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Fine Catch 17" Description
Attach Sails and this Model Fishing Boat is Ready for Immediate Display
Prepare to harvest the fruit of the sea with this adorable fishing boat model. Whether your catch is fish, crab, shrimp or lobster, you’re sure to come home with a full catch aboard this model fishing boat. A wonderful piece of nautical décor for any beach house, sunroom or office, the fine craftsmanship and excellent features of this model fishing boat make it impressive for display to friends and family.
17" Long x 5" Wide x 20" High
- Sold fully assembled - this is not a model ship kit
- Suits any room or décor with clean lines and simple colors
- Handcrafted wooden hull and masts
- Amazing Details on this fishing boat model such as barrels, buckets, rubber bumper tires, deck cleats, rope coils, etc
- Model is attached to a sturdy wooden base
Fishing has played an important role in human food gathering for over 35,000 years, but the evolution of fishing boats over the last several thousand years has greatly expanded societies’ ability to feed themselves and presents the modern world with an important source of healthy nourishment.
Of the 4 million commercial fishing boats sailing the seas today, it is estimated that 1.3 million are modern, decked craft with enclosed areas and catch storage or processing holds. Two-thirds of the remaining boats are believed to be traditionally powered vessels, including sailboats and rowboats, that are used by artisan fishers for small scale commercial or subsistence fishing in coastal or island regions, as well as upon rivers and lakes.
Although boats utilized for fishing date from antiquity as evidenced by ancient Egyptian artwork, until the late medieval period boats were generally adapted from other purposes rather than being designed specifically to optimize their ability to function as commercial fishing craft. With the evolution of efficient, purpose-built fishing boats throughout the Renaissance, by the Age of Sail commercial fishing had become a major industry for many northern European seagoing nations. Fishing fleets consisting of hundreds of sailing craft might spend weeks at sea, salting their catch for storage in barrels or transferring them to other sailboats for transport back to shore.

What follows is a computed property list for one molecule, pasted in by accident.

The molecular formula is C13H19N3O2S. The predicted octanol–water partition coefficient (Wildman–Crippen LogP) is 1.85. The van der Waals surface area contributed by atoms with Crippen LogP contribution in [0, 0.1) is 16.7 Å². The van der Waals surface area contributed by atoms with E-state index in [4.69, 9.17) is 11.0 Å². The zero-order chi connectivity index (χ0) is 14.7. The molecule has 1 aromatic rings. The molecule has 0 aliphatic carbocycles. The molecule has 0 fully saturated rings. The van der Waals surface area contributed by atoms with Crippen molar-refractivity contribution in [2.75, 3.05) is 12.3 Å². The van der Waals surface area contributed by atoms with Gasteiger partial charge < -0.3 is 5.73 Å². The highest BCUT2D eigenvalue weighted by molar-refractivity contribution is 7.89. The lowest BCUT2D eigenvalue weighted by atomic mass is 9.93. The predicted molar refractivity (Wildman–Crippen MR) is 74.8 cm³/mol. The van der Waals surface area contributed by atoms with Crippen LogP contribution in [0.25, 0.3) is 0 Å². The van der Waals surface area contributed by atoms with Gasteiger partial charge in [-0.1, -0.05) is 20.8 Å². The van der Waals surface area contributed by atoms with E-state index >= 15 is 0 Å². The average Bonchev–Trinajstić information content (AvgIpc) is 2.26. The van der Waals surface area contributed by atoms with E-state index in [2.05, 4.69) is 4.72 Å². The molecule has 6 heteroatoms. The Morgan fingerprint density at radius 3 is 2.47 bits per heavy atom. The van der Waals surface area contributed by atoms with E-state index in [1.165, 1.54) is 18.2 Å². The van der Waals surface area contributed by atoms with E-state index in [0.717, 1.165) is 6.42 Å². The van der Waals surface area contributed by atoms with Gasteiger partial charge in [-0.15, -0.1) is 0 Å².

Fishing boat designed varied greatly by nation, region and even individual shipyard as much as by function or intended catch throughout the age of sailboats. During the 1950s, the design of mechanized commercial fishing boats increasingly constructed of steel or fiberglass started to become more standardized.
Modern commercial fishing boats operate using different fishing techniques and methods, depending upon their location, active fisheries and intended catch. The most common type is the fishing trawler, which drags large nets hanging from its sides or held open behind the boat as it moves through the water. Another is the “seiner”, or seine net, which deploys a long net to encircle a school of fish before drawing the fishing net tight to contain them. Tuna, mackerel, skipjack and squid are often fished using long lines with baited hooks, which may be extended on poles or booms from the sides and stern of the ship as it cruises slowly through the sea.
Lobsters are found in all the world’s oceans, and lobster fishing is a $1 billion annual industry. In North America, the most important regions for lobster fishing include New England, southern California, the Caribbean and the Canadian Maritimes.
Although lobsters may be harvested by diving, including scuba diving, the use of lobster boats allows lobster fishermen to significantly increase their catch. A single fisher in a small lobster boat is able to set, harvest and reset more than 100 traps in a single day, catching anywhere from 100 to 1000 lobster. Larger fishing boats and crews can lay strings of traps to increase their catch.
Lobster traps are simple rectangular or half-cylinder cages with a one-way entry. The fisher places bait in the trap then lowers it to the sea floor where the lobster live, while a floating buoy marks the trap’s location. After allowing time for several lobster to enter the trap, the fisher returns in their lobster boat to the recover the trap, extract the lobster and then reset the trap.
Traditional lobster traps are made from oak, but modern ones are constructed of a wire mesh coated with heavy plastic. Small escape hatches allow undersized or juvenile lobster to escape, while the one-way doors feature a “self-destruct device” that causes them to fall open after a period of time if the trap has not been recovered by the lobster boat.
With crab species found worldwide, from the tropics to the arctic, crab boats sail all the world’s seas in search of their catch. Crabs make up 20% of all crustaceans consumed by humans, amounting to 1.4 million tons of catch by crab boats. Horse crab accounts for a quarter of this total, but other important crab fishing species include the snow crab, blue crab, edible crab, Dungeness crab and the famous king crab.
Crab boats often fish by using traps. Large cage “pots” are baited with fish, then sunk to the sea floor where crab live, while floating buoys mark their locations. After deploying all of its traps throughout the crab fishery, the crab boat then repeats the circuit, hoisting the crab pots back aboard the ship and hoping to find them full of catch. Undersized specimens as well as unwanted bycatch are returned to the sea, while the desired crab types are stored in tanks aboard the crab boat until it arrives back in port.
In recent years, commercial crab fishing has become a high-profile industry. Several documentary films and television series have exposed the world to the exciting and adventurous, yet dangerous world of crab fishing in Alaska’s Bering Sea, often focusing on the trapping of king crab and opilio crab, more commonly known as the queen crab or snow crab.